The autonomic phenotype of rumination

Cristina Ottaviani, David Shapiro, Dmitry M. Davydov, Iris B. Goldstein, Paul J. Mills

Research output: Contribution to journalArticle

55 Citations (Scopus)

Abstract

Recent studies suggest that ruminative thoughts may be mediators of the prolonged physiological effects of stress. We hypothesized that autonomic dysregulation plays a role in the relation between rumination and health. Rumination was induced by an anger-recall task in 45 healthy subjects. Heart rate variability (HRV), baroreflex sensitivity (BRS), and baroreflex effectiveness index (BEI) change scores were evaluated to obtain the autonomic phenotype of rumination. Personality traits and endothelial activation were examined for their relation to autonomic responses during rumination. Degree of endothelial activation was assessed by circulating soluble intercellular adhesion molecule-1 (sICAM-1). Vagal withdrawal during rumination was greater for women than men. Larger decreases in the high frequency component of HRV were associated with higher levels of anger-in, depression, and sICAM-1 levels. BRS reactivity was negatively related to trait anxiety. BEI reactivity was positively related to anger-in, hostility, anxiety, and depression. Lower BEI and BRS recovery were associated with lower social desirability and higher anger-out, anxiety, and depression. Findings suggest that the autonomic dysregulation that characterizes rumination plays a role in the relationships between personality and cardiovascular health.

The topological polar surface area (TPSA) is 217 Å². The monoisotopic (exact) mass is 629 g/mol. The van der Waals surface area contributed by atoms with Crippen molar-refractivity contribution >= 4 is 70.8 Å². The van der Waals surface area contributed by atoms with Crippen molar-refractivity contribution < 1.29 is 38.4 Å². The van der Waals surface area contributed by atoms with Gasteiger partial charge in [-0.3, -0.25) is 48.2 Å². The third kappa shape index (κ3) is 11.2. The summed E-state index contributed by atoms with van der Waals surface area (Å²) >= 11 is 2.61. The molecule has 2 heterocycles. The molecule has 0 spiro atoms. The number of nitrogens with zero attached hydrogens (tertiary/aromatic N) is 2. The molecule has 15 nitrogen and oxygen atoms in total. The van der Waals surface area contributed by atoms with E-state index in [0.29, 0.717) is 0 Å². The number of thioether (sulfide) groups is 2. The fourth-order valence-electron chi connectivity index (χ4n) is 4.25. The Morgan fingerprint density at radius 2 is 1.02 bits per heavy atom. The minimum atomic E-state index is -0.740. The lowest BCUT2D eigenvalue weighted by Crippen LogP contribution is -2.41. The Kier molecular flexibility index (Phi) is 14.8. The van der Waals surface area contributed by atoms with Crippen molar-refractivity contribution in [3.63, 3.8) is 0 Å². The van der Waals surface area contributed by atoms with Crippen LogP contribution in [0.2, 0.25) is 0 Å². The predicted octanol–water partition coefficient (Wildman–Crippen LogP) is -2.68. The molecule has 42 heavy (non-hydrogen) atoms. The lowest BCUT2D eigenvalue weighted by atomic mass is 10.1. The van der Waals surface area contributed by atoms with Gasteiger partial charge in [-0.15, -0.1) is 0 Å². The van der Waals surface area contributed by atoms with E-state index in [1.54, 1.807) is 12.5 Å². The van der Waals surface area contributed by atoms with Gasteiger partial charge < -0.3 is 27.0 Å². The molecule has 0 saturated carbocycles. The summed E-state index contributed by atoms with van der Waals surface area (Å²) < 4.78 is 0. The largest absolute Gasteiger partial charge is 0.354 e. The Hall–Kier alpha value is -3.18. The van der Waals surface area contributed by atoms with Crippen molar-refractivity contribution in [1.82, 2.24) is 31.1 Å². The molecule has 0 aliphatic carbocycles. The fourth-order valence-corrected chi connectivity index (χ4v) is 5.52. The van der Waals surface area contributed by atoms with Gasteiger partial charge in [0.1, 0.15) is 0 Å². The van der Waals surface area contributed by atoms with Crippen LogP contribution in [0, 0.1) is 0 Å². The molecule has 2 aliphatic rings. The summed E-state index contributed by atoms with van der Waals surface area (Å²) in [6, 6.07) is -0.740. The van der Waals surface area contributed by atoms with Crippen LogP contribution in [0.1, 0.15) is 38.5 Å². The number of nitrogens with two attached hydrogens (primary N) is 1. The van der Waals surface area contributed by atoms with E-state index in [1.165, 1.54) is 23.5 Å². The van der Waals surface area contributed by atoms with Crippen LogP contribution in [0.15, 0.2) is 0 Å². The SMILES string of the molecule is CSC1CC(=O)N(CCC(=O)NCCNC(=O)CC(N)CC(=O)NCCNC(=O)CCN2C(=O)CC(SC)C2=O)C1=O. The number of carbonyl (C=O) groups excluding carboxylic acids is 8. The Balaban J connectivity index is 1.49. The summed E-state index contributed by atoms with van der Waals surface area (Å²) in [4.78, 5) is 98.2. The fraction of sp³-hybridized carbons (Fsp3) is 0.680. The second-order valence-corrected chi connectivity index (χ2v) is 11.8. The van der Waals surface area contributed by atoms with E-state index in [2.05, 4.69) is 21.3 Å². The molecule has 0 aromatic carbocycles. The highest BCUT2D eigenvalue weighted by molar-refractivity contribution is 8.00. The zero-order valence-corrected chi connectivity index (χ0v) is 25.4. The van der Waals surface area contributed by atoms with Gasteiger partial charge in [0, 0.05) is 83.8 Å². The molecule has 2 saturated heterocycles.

Original languageEnglish
Pages (from-to)267-275
Number of pages9
JournalInternational Journal of Psychophysiology
Volume72
Issue number3
DOIs
Publication statusPublished - Jun 2009

Fingerprint

Baroreflex
Anger
Phenotype
Anxiety
Intercellular Adhesion Molecule-1
Depression
Personality
Heart Rate
Social Desirability
Hostility
Health
Healthy Volunteers

Keywords

  • Baroreflex
  • Endothelium
  • Heart rate variability
  • Rumination

ASJC Scopus subject areas

  • Neuroscience(all)
  • Physiology (medical)
  • Neuropsychology and Physiological Psychology

Cite this

Ottaviani, C., Shapiro, D., Davydov, D. M., Goldstein, I. B., & Mills, P. J. (2009). The autonomic phenotype of rumination. International Journal of Psychophysiology, 72(3), 267-275. https://doi.org/10.1016/j.ijpsycho.2008.12.014

The autonomic phenotype of rumination. / Ottaviani, Cristina; Shapiro, David; Davydov, Dmitry M.; Goldstein, Iris B.; Mills, Paul J.

In: International Journal of Psychophysiology, Vol. 72, No. 3, 06.2009, p. 267-275.

Research output: Contribution to journalArticle

Ottaviani, C, Shapiro, D, Davydov, DM, Goldstein, IB & Mills, PJ 2009, 'The autonomic phenotype of rumination', International Journal of Psychophysiology, vol. 72, no. 3, pp. 267-275. https://doi.org/10.1016/j.ijpsycho.2008.12.014
Ottaviani C, Shapiro D, Davydov DM, Goldstein IB, Mills PJ. The autonomic phenotype of rumination. International Journal of Psychophysiology. 2009 Jun;72(3):267-275. https://doi.org/10.1016/j.ijpsycho.2008.12.014
Ottaviani, Cristina ; Shapiro, David ; Davydov, Dmitry M. ; Goldstein, Iris B. ; Mills, Paul J. / The autonomic phenotype of rumination. In: International Journal of Psychophysiology. 2009 ; Vol. 72, No. 3. pp. 267-275.
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